Because you deserve to be wherever you want to be.
I watched the British Vogue documentary the other day. As the camera panned down the hallowed hallways, I felt a slight pang.
It reminded me of how my 19-year-old self felt in that environment. Scared, intimidated and, secretly, somewhat undeserving.
Vogue is a pretty “privileged” place to be. The intern before me had been an actual Lady, after all. While many people’s fathers were Dukes or Old Etonians, mine was a former postman. There’s no Bass family crest to be found here.
And that was just the beginning.
Here, in no particular order, are a few of the other places I’ve felt like I didn’t quite belong:
At a table full of Oxford-educated men at a tech company. Arriving in New York alone to assist at a magazine. Sat in business class for a work trip. Managing a team of people who were all significantly older than me. Attending an interview at a finance company armed with a fashion-focused portfolio.
Can I get candid?
I’ve started jobs and had my lunch in the bathroom because I felt uncomfortable. Kept the tags in clothes I couldn’t afford just to “fit in”. Spent an obscene amount of money buying rounds of drinks to seem like a team player. I could go on…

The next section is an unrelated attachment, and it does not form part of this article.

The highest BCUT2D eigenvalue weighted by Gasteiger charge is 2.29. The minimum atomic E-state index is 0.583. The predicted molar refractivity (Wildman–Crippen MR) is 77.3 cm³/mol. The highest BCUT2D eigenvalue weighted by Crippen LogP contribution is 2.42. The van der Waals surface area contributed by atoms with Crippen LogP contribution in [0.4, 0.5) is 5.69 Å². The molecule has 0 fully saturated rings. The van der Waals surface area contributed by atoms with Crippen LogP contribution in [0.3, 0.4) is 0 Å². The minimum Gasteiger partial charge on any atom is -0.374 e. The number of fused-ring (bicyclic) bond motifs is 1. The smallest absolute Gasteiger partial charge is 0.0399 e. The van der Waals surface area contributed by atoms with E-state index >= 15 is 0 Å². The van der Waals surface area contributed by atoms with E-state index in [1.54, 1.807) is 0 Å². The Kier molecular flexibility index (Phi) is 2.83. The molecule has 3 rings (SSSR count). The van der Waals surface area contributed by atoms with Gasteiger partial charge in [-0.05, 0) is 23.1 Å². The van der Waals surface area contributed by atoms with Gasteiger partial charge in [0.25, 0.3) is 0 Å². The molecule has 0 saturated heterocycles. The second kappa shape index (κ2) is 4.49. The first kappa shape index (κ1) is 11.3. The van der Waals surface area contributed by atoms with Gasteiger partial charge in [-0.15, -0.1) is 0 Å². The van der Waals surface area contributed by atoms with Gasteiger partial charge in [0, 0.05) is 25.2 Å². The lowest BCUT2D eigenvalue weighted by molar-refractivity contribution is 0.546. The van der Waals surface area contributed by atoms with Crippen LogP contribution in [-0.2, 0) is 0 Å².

But I’ve grown up since then.
And I’ll let you in on a secret: you belong wherever the hell you want to be.
It’s all too easy to feel like you don’t deserve to be somewhere because of your age, your gender, your socioeconomic background, your race or your experience.
But you do.
You deserve to be sat right there, fulfilling and surpassing your dreams.
You deserve to be the first female at the table. The first black CEO of an antiquated company. The first person without an expensive education to make it on an elusive grad scheme. You deserve it all, and then some. Tell yourself that every single day. Go and show those motherf*ckers. And when you get there? Help the next person up, too.
You don’t need permission or acceptance. You don’t need to convince anyone that you fit into their world. You simply need to build your own.
Show up. Never give up. And start getting used to the sound of your own voice in meetings or awkward situations, a little more each day. Be proud of your background. View everyone as absolutely equal – not above or below you – but equal.
Take up the space you deserve, my friend. I see you. I love you. I am you.